he isn’t well,” she confided, with a trou-
bled little air to her neighbor.
“Lend him to me,” Kitty pleaded, her
face aglow at the thought 6f comforting
Teddy. “Rosalie and I are making a
cake. IIe shall have a tasting-bit, too.”
The measuring was accomplished, the
mixing about to be begun, when Mrs. Ben-
son entered the kitchen, a long envelope in
“Witty, dear, your father has forgotten
to take his report,” she said in dismayed
“That’s because he has so much on his
mind to-day,” Mistress Sunshine promptly
replied. “I’m glad I haven’t started mix-
ing yet. I’ll take the report and make the
cake after I come back.”
“Tt’s such a long walk,” her mother de-
“And such a perfect morning for walk-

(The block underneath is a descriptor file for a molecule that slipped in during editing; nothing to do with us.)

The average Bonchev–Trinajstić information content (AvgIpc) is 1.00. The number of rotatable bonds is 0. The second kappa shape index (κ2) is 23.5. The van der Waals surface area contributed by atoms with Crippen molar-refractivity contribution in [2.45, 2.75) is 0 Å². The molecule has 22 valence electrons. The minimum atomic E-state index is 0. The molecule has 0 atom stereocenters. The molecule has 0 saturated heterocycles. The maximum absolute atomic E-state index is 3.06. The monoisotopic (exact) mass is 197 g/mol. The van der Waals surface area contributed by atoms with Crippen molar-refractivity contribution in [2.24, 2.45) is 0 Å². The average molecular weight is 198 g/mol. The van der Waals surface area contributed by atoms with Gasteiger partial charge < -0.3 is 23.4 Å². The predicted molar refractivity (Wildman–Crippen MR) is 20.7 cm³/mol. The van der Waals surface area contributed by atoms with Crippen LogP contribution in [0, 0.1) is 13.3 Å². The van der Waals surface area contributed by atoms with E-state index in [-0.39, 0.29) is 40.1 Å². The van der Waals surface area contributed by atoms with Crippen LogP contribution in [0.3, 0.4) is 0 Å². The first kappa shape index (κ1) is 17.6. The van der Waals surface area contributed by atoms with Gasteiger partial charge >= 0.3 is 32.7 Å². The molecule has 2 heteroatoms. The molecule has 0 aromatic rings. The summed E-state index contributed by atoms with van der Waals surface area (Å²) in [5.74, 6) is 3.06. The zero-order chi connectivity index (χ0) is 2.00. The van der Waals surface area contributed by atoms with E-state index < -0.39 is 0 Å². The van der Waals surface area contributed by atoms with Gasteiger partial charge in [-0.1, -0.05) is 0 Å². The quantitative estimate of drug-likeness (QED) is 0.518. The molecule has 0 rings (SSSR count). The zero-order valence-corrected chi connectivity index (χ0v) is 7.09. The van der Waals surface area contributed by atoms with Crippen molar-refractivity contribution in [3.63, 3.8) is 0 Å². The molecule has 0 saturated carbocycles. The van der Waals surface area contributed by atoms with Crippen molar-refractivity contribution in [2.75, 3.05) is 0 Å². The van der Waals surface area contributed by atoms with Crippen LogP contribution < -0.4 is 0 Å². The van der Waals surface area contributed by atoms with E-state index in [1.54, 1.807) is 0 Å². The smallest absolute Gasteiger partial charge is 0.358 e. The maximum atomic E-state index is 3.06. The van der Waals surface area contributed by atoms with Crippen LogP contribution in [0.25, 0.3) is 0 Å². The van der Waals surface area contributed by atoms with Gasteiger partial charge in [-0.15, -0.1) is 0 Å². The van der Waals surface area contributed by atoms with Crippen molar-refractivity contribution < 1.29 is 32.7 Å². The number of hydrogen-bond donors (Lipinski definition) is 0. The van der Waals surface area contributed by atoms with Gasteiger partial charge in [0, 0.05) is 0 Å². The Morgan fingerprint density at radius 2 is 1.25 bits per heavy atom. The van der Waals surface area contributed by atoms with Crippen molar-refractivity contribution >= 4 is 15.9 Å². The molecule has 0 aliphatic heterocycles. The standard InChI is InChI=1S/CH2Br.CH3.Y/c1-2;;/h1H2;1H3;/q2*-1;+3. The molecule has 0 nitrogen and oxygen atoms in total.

ing,’ Mistress Sunshine smiled back. “I
guess Rosalie would like to go, too. And
if you’ll ask Mrs. Marsh to put Teddy in
his cart while I’m slipping into my shirt-
waist, I’ll take him for an outing.”
Within a very short time Mistress Sun-
shine, Rosalie and Teddy set off on their
~ errand. Mrs. Marsh
watched them till
they turned the cor-
ner, When they were
lost to sight, she said
softly to herself, as
she went back to her
“No wonder folks
eall you Mistress
A LITTLE LESSON,
BY MARY F, BUTTS.
“Tf I could go about
the world and do as I
contentedly. ‘Here I
am working away in
this humdrum place,
and Helen Chase is go-
ing off to boarding-
Mildred had run in
to her next-door neigh-
vor’s for a moment to
have a chat with young Mrs. James. There
was a three-months-old baby there, and the
girls of the neighborhood who loved babies
were often attracted by her sweetness.
“iow: odd!” said Mrs. James. “ Helen
has just been here to say good-by. She seemed
very discouraged and sorrowful.”
“elen discouraged and~sorrowful !”
peated Mildred in amazement. ‘ Why,